The world awoke this morning to the news that Hollywood had lost one of its greats. Many comedians of the years have tried to make the switch to film acting, arguably none of them were as successful with the transition as Robin McLaurin Williams who a whole generation of film lovers had grown up watching, laughing.
Williams was born in Chicago, Illinois on the 21st July, 1951 the son of Robert Fitzgerald Williams (a Senior Executive at Ford) and Laura McLaurin (a former model). As a child Williams was extremely shy at it was only getting involved with his High School drama group that saw the condition dissipate. His love for acting grew and after attending College Of Marin, where he studied theatre, in 1973 he was accepted into the Juilliard School and was soon accepted by John Houseman into the School’s Advanced Program alongside Christopher Reeve.
After leaving Juilliard in 1976 Williams was cast on the short lived NBC show The Richard Pryor Show before being cast to play an alien called Mork in the hit show Happy Days. His performance received high praise and was so popular with fans that a spin-off was created. Hence Mork & Mindy was born and during the shows’ run on television from 1978-1982 Robin Williams became a cult favourite and soon his image was being used on stationary and lunch boxes right across the United States.
At the peak of Mork & Mindy’s succsess in 1980 Williams was cast to play another cult figure and ended up playing Popeye in the Robert Altman directed movie version of Popeye which also starred Shelley Duvall. After filming of Mork & Mindy ended in 1982 Williams found himself starring in a string of films including The World According To Garp, The Survivors, Moscow On The Hudson, The Best Of Times, Club Paradise and Seize The Day before landing the role that really showed Hollywood that a star had been born – his first Oscar nominated performance playing radio DJ Adrian Cronauer in Good Morning, Vietnam.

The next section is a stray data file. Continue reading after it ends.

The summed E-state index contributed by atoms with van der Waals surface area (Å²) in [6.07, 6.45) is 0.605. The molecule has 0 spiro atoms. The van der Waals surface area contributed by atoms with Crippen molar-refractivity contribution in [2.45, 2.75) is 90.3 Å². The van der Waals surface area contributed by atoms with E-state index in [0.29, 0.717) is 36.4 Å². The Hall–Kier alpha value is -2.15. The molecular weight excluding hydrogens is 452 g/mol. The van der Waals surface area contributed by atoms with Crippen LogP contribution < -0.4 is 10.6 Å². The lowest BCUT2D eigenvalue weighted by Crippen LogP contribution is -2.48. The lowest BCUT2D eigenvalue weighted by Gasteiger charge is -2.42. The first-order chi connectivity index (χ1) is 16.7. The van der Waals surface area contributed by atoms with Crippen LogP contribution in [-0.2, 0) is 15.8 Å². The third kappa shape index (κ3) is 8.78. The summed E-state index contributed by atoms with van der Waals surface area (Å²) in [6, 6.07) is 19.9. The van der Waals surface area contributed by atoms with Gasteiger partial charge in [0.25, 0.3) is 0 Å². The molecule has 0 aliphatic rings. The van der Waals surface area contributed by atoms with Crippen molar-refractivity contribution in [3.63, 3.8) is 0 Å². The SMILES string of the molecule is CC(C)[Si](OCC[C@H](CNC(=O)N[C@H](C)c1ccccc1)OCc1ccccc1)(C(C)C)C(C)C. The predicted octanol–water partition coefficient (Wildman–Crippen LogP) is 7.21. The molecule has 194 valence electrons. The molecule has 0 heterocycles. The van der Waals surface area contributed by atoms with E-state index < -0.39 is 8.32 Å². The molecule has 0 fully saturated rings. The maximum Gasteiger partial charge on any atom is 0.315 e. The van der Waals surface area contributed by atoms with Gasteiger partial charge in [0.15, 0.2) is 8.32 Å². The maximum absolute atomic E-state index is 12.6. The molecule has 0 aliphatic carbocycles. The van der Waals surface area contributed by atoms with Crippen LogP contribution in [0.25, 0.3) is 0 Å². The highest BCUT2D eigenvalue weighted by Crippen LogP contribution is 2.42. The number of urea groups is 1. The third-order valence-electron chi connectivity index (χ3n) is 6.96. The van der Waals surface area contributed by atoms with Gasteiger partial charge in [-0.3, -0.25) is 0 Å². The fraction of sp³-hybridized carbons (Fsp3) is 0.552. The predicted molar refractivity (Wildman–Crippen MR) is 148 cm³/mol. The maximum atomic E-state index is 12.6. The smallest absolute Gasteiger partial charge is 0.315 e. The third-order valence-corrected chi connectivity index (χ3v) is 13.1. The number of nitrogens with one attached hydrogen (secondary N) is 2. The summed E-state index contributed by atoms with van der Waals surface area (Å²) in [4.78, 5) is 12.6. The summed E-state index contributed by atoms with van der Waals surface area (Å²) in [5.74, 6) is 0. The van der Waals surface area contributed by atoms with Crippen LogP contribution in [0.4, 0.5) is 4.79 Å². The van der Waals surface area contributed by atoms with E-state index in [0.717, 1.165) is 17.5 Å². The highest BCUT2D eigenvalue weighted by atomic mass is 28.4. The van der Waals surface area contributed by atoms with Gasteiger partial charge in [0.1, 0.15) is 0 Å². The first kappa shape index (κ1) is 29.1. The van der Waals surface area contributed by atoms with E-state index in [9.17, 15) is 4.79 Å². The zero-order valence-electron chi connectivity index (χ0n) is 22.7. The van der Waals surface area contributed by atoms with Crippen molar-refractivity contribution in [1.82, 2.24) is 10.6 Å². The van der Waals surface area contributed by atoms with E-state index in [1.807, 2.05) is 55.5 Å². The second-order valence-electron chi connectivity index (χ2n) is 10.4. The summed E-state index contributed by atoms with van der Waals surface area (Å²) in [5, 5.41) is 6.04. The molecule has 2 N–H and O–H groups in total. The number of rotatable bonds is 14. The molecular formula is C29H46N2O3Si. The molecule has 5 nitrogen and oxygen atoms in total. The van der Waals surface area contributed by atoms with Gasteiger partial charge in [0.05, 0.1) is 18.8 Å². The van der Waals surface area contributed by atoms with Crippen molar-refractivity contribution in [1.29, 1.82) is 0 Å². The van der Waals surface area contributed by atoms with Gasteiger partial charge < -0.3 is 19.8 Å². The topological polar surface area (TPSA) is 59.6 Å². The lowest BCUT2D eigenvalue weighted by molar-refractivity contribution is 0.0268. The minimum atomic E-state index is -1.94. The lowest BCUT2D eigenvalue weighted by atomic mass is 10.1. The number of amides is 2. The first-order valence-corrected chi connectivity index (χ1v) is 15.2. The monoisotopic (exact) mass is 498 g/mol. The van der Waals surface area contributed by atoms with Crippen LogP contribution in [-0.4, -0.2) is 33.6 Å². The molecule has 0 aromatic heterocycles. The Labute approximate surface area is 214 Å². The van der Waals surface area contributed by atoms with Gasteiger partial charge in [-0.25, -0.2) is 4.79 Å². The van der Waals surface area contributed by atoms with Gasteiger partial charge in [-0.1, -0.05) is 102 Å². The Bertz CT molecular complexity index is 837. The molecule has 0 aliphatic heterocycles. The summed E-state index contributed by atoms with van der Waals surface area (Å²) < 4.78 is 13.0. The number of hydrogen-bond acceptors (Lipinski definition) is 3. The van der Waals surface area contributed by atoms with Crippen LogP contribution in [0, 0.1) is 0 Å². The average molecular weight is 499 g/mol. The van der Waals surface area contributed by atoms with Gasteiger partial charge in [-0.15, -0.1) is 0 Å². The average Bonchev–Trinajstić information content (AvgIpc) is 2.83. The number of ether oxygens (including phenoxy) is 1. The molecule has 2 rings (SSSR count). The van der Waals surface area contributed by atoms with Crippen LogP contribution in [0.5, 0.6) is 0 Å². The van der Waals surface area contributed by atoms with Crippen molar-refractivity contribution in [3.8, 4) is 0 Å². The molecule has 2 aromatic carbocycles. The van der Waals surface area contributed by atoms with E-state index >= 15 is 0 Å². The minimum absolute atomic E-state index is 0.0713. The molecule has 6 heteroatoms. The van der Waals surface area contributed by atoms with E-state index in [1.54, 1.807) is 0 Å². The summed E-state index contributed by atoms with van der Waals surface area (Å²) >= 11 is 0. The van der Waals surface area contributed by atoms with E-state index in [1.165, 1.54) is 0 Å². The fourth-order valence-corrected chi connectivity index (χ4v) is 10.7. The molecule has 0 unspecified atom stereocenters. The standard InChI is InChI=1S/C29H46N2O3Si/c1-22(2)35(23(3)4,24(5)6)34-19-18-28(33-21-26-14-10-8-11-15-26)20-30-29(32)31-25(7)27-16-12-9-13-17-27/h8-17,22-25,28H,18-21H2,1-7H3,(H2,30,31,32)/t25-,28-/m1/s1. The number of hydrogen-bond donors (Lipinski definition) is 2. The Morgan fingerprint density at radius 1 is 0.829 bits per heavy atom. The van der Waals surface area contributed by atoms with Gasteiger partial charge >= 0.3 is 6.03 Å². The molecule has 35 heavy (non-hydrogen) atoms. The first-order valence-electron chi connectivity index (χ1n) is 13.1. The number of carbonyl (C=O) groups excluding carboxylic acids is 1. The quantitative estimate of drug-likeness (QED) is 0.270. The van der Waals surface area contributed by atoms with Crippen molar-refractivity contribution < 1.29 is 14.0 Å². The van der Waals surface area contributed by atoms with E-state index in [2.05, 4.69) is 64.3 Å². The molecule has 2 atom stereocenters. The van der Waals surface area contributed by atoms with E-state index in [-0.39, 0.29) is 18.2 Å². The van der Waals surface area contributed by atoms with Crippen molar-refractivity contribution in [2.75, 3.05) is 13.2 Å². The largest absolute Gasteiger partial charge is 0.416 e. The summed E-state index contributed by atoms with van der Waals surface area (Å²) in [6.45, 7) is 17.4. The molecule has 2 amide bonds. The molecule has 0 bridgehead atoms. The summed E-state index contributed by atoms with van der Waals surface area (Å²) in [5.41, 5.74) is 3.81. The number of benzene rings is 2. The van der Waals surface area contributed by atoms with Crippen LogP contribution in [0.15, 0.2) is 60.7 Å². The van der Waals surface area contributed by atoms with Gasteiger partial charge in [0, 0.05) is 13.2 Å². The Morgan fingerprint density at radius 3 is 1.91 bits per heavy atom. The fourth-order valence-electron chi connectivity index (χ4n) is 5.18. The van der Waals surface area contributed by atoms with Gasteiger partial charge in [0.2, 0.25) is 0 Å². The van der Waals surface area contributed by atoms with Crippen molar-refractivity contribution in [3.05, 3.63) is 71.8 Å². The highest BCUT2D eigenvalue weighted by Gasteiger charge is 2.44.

Williams also received Oscar nominations in 1990 for Dead Poet’s Society and again in 1991 for The Fisher King. With Williams now considered one of the top actors in Hollywood he showed the world just how skilful he could be by taking on a myriad of different roles. From voicing characters in legendary animated films such as Aladdin and FernGully: The Lost Rainforest, to stealing the comedy limelight in Mrs. Doubtfire, to becoming a family favourite with Flubber and even delivering the work of The Bard in Hamlet it seemed like there was no role that Robin Williams couldn’t play.
In 1997 Williams teamed up with some young stars named Matt Damon and Ben Affleck and the result was Good Will Hunting a film that saw him win the 1998 Best Supporting Actor Oscar. Since then Williams has again shown just how skilful he is by taking on so many various roles over the years. From outrageous comedies like Patch Adams, RV and Old Dogs to serious roles in films like One Hour Photo, Insomnia and Lee Daniel’s The Butler. Williams also kept his mantle as a family-friendly actor with memorable roles in Bicentennial Man, A.I. Artificial Intelligence, Robots, two Happy Feet films and the Night At The Museum franchise.
At the time of his death on the 11th August 2014 Williams was currently starring in hit television series The Crazy Ones alongside Sarah Michelle Gellar and was also filming the latest instalment of Night At The Museum. He was 63 years old and currently married to Susan Schneider.